“Me too.”

“We have to start. Talk to you after the show.”

Death's Three DaughtersSo they started, and I was impressed. They were indeed better than the three women I’d seen almost one year ago. They’d become a band. The question, then, was what kind of band that was. I liked the spacey, simple two note opening of “Blood Mountain” and also the heavy building of the ascending chord progression that ends the same song. There’s the U2-like (think old U2) “Waiting Room”, a tune that they later told me was an overwhelming fan favorite. I had to agree. They kept that one pretty straightforward and didn’t clutter it up with unnecessary changes or odd parts. Sometimes a simple song is all the better for it. They stuck to the progression, the melody, the hook, and they didn’t make it heavy and fast for the sake of making it heavy and fast. It was a good song, and judging by the applause, a fan favorite.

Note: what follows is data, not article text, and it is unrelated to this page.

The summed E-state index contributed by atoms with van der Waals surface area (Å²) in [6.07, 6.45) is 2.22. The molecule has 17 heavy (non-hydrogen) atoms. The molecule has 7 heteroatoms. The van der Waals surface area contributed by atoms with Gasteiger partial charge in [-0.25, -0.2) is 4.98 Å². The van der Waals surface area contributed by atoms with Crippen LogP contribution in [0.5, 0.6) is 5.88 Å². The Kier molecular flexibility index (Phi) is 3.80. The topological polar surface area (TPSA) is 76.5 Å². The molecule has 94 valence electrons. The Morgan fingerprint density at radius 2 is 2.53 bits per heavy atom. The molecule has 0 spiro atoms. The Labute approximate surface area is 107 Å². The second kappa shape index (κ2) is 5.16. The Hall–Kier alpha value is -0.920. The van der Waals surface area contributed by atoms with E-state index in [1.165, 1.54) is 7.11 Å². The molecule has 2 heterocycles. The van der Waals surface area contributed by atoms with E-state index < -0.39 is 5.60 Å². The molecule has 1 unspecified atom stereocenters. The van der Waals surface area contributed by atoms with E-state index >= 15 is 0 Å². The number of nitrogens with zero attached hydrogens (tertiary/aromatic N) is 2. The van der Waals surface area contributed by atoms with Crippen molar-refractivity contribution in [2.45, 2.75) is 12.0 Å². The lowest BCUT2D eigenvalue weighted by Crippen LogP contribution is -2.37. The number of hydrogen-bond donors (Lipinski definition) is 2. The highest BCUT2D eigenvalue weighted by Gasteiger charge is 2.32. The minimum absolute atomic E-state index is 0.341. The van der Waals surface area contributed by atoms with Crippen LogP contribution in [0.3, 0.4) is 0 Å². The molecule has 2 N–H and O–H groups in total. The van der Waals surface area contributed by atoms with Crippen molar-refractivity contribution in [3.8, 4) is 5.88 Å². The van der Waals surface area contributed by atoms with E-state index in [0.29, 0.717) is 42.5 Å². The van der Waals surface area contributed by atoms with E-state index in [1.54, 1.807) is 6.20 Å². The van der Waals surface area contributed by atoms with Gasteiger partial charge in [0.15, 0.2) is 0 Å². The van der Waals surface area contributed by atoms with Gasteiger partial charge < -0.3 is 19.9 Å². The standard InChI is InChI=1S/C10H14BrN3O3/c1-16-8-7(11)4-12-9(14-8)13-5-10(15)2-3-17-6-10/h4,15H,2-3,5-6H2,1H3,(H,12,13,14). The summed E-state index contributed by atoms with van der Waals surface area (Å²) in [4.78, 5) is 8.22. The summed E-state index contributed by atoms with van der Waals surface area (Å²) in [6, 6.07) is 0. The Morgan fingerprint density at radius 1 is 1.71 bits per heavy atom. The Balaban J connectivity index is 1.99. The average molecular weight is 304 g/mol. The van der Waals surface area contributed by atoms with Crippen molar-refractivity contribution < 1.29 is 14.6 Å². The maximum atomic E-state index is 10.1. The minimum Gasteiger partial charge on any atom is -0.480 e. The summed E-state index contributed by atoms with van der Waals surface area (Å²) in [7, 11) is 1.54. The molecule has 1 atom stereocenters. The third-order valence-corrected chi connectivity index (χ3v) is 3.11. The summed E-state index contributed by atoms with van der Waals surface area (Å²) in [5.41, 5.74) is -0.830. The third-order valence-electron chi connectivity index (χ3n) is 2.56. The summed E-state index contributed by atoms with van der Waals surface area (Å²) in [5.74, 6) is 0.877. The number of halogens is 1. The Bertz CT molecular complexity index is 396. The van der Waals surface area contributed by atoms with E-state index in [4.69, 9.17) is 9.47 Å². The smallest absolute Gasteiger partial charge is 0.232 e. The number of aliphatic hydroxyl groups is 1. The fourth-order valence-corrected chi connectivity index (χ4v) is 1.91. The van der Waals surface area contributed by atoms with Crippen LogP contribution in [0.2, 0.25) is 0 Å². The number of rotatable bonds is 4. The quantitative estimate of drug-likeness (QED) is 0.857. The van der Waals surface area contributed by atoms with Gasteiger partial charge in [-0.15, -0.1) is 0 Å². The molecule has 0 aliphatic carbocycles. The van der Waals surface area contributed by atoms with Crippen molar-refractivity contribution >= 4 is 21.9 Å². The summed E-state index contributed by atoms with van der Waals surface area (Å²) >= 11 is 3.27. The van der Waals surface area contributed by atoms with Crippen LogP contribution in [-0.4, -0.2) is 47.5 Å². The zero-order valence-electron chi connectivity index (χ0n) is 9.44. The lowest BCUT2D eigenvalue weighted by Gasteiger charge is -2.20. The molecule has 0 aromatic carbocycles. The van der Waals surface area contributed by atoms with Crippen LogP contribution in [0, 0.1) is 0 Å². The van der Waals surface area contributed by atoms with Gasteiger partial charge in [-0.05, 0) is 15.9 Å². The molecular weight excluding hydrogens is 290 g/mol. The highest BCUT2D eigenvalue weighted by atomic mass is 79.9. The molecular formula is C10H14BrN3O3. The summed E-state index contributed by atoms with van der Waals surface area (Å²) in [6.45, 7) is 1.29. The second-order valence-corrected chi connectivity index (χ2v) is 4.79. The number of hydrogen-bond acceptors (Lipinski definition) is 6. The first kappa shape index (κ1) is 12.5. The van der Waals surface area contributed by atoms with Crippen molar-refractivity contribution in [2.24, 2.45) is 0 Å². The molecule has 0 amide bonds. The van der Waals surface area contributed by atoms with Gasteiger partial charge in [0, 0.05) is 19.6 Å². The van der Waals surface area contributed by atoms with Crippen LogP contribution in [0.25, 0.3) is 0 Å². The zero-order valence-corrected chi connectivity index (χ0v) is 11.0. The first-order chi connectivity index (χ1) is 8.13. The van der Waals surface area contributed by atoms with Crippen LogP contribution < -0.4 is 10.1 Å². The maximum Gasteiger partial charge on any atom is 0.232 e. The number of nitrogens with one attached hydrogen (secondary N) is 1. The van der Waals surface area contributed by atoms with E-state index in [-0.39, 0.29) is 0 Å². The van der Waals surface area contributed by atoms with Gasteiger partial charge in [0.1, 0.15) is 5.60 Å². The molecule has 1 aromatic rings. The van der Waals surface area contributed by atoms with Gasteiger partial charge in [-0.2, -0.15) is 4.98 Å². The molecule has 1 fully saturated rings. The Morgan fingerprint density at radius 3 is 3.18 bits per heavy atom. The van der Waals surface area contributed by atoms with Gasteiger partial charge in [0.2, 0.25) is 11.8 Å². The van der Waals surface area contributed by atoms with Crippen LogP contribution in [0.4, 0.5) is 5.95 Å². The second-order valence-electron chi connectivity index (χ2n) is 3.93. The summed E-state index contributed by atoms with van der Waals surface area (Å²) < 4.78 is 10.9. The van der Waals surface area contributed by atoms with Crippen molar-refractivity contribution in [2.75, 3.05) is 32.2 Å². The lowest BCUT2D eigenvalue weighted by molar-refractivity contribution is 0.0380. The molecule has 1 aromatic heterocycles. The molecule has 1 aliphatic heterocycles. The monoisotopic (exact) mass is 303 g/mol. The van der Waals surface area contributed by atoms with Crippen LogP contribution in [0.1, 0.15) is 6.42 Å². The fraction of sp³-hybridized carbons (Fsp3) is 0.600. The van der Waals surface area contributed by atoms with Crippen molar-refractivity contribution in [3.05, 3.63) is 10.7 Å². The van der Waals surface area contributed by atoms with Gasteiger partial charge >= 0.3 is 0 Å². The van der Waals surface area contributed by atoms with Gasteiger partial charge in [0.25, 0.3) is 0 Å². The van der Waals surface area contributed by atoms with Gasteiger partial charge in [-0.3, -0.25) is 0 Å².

There’s the more punk rock, and very short, “54 Roses” which they said was a band favorite for the energy it had. And it did. There was the cool opening bass groove of “Stars & Angels” that I’d like to hear them develop in the manner Jane’s Addiction’s “Summertime Rolls”, just the same bass line all the way through and the great dynamic sweeps of the other instruments. But they didn’t do that. The song suddenly became heavy and more up tempo. It wasn’t bad, but it reminded me of two different songs. I liked them both so it made me think they were still defining for themselves what kind of band they were and wanted to be, and how to write songs as that band.